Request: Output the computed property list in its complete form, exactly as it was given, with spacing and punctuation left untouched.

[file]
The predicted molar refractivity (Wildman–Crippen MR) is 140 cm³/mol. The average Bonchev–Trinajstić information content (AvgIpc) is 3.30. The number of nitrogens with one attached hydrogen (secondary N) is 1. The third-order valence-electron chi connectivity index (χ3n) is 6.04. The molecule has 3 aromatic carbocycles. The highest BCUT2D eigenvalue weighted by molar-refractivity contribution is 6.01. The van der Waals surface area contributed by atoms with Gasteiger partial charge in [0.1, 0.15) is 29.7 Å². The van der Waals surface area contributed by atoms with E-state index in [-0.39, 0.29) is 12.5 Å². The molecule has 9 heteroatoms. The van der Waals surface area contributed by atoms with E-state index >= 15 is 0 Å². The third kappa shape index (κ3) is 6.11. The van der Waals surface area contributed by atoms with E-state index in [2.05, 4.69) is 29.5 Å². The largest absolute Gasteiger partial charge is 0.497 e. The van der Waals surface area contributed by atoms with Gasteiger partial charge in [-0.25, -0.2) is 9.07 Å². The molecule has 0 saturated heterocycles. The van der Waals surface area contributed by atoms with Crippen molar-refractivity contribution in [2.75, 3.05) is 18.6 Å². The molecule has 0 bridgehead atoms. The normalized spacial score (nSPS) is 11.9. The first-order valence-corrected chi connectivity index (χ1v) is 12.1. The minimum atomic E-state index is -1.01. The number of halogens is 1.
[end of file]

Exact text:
The predicted molar refractivity (Wildman–Crippen MR) is 140 cm³/mol. The average Bonchev–Trinajstić information content (AvgIpc) is 3.30. The number of nitrogens with one attached hydrogen (secondary N) is 1. The third-order valence-electron chi connectivity index (χ3n) is 6.04. The molecule has 3 aromatic carbocycles. The highest BCUT2D eigenvalue weighted by molar-refractivity contribution is 6.01. The van der Waals surface area contributed by atoms with Gasteiger partial charge in [0.1, 0.15) is 29.7 Å². The van der Waals surface area contributed by atoms with E-state index in [-0.39, 0.29) is 12.5 Å². The molecule has 9 heteroatoms. The van der Waals surface area contributed by atoms with E-state index >= 15 is 0 Å². The third kappa shape index (κ3) is 6.11. The van der Waals surface area contributed by atoms with E-state index in [2.05, 4.69) is 29.5 Å². The largest absolute Gasteiger partial charge is 0.497 e. The van der Waals surface area contributed by atoms with Gasteiger partial charge in [-0.25, -0.2) is 9.07 Å². The molecule has 0 saturated heterocycles. The van der Waals surface area contributed by atoms with Crippen molar-refractivity contribution in [2.75, 3.05) is 18.6 Å². The molecule has 0 bridgehead atoms. The normalized spacial score (nSPS) is 11.9. The first-order valence-corrected chi connectivity index (χ1v) is 12.1. The minimum atomic E-state index is -1.01. The number of halogens is 1.